Looking to the Past
C. S. Lewis once said that we need the fresh breeze of the centuries to blow through our minds to remind us of truths we have forgotten and to help us to see things from a different perspective. I think such a sentiment certainly helps us to understand the value and benefit of studying theological works from the past.
One set of documents that are of immense benefit are the Westminster Standards (1648), which consist of the Westminster Confession of Faith, Larger, and Shorter Catechisms. To say the least, confessions and catechisms are very practical but nevertheless profound documents.
They typically set out to instruct Christians, from the neophyte to the mature believer, about the whole system of doctrine contained the in the Scriptures. The Shorter Catechism was written for teaching children the basic theological truths. The Larger Catechism goes into greater detail, and the Confession offers a holistic presentation of every major doctrine. In many versions of the Standards, certainly the original seventeenth-century edition, the theologians who wrote them provided numerous Scripture-proofs to justify the theological claims they made.
God’s Sovereignty vs. Man’s Responsibility
One of the ways that we find the benefits of lost or forgotten theological truths appears in the Confession’s affirmation of the sovereignty of God and the responsibility of human beings. The Confession famously asserts that God “foreordains whatsoever comes to pass” (3:1). Some people mistakenly believe that such a statement means that God forces people to do things they do not want to perform. In terms of the children’s nursery rhyme, Humpty Dumpty didn’t fall of his own free will, he was pushed.
For many theologians living after the watershed event of the Enlightenment, they only know how to account for one actor in a scenario. If God ordains whatsoever comes to pass, then he must be the sole solitary actor and therefore cause of all things. But pre-Enlightenment theologians recognized that the Bible talks of multiple actors with different motivations all converging on the same event.
When Joseph’s brothers sold him into slavery, they did so with wicked motives. Yet, later in his life Joseph informed his brothers: “As for you, you meant evil against me, but God meant it for good, to bring it about that many people should be kept alive, as they are today” (Gen. 50:20). The one event of Joseph’s imprisonment and enslavement had two different parties with different and conflicting motivations: God and Joseph’s brothers. God meant it for good, and Joseph’s brother’s meant it for evil. Joseph does not excuse his brother’s evil actions just because God ordained them for good. Joseph affirms divine sovereignty and human responsibility.
Exploring the theological past can unearth wonderful theological truths that are incredibly helpful for our own growth in grace and enable us to understand all the more how mighty and merciful God truly is.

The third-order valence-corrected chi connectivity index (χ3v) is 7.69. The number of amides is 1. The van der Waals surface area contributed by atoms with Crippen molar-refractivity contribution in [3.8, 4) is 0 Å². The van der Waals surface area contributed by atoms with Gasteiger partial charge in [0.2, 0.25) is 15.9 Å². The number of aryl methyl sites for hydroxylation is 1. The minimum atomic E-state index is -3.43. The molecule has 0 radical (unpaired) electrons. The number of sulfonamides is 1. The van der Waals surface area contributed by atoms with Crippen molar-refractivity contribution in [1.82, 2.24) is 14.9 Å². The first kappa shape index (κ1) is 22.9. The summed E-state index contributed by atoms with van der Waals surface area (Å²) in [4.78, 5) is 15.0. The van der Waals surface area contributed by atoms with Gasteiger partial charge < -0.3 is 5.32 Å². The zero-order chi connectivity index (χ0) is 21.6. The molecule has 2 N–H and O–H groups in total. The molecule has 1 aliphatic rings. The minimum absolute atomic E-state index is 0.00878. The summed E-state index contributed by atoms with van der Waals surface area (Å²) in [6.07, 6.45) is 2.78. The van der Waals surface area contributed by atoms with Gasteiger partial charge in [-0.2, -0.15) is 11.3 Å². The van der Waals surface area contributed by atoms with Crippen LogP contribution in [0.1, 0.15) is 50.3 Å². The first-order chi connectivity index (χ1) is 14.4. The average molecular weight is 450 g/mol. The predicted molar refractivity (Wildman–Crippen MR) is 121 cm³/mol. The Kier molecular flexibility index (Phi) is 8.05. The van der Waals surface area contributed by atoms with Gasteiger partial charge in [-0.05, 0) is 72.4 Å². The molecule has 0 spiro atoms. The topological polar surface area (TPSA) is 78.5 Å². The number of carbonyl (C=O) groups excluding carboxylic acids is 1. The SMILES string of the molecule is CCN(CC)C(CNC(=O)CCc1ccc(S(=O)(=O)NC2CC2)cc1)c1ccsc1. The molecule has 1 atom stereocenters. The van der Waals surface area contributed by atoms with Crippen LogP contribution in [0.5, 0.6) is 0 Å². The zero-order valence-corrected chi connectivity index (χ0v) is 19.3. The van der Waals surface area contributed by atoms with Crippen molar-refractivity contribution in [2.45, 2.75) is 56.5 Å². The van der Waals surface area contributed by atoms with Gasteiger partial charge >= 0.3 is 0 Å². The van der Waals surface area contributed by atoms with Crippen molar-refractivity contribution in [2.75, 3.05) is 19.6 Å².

The Confession crisply and deftly captures these scriptural truths when it writes that God foreordains whatsoever comes to pass, “yet so, whereby neither is God the author of sin, nor is violence offered to the will of the creatures; nor is the liberty or contingency of second causes taken away, but rather established” (3:1). God never forces anyone to sin; nevertheless he decrees whatsoever comes to pass.
The Reality of Contingency
Moreover, the theologians who wrote the Confession affirm the reality of contingency, namely, that from a human perspective, things can occur in different ways. I can choose to eat or not to eat bacon—such a decision is a contingent one. The Confession, therefore, places contingency in the heart of God’s sovereign ordination of whatsoever comes to pass. In other words, we are not forced to sin—Adam was free to sin or not to sin. God’s decree did not force him to do what he was unwilling to do. In this respect, note what the Confession states: “God hath endued the will of man with that natural liberty, that it is neither forced, nor, by any absolute necessity of nature, determined to good, or evil” (9:1). The Confession affirms divine sovereignty and human responsibility.
Many people in our own day try to cut through the mystery that earlier generations affirmed. They strip God of his sovereignty and claim that man decides his own fate; that he, apart from God, is the captain of his own fate. Others seek to preserve the sovereignty of God at the expense of human responsibility and freedom, biblical defined. The Westminster Standards give us a third alternative—one that respects the mystery of the relationship between divine sovereignty and responsibility and allows us to affirm both scriptural truths.
Indeed, exploring the theological past can unearth wonderful theological truths that are incredibly helpful for our own growth in grace and enable us to understand all the more how mighty and merciful God truly is. We, theological hobbits, can stand on the shoulders of the giants of ages past and benefit from their wisdom, acumen, and theological precision so we are better equipped to tell others the wonderful truths of Scripture.
J. V. Fesko discusses if the Pope is an antichrist, as opposed to the antichrist.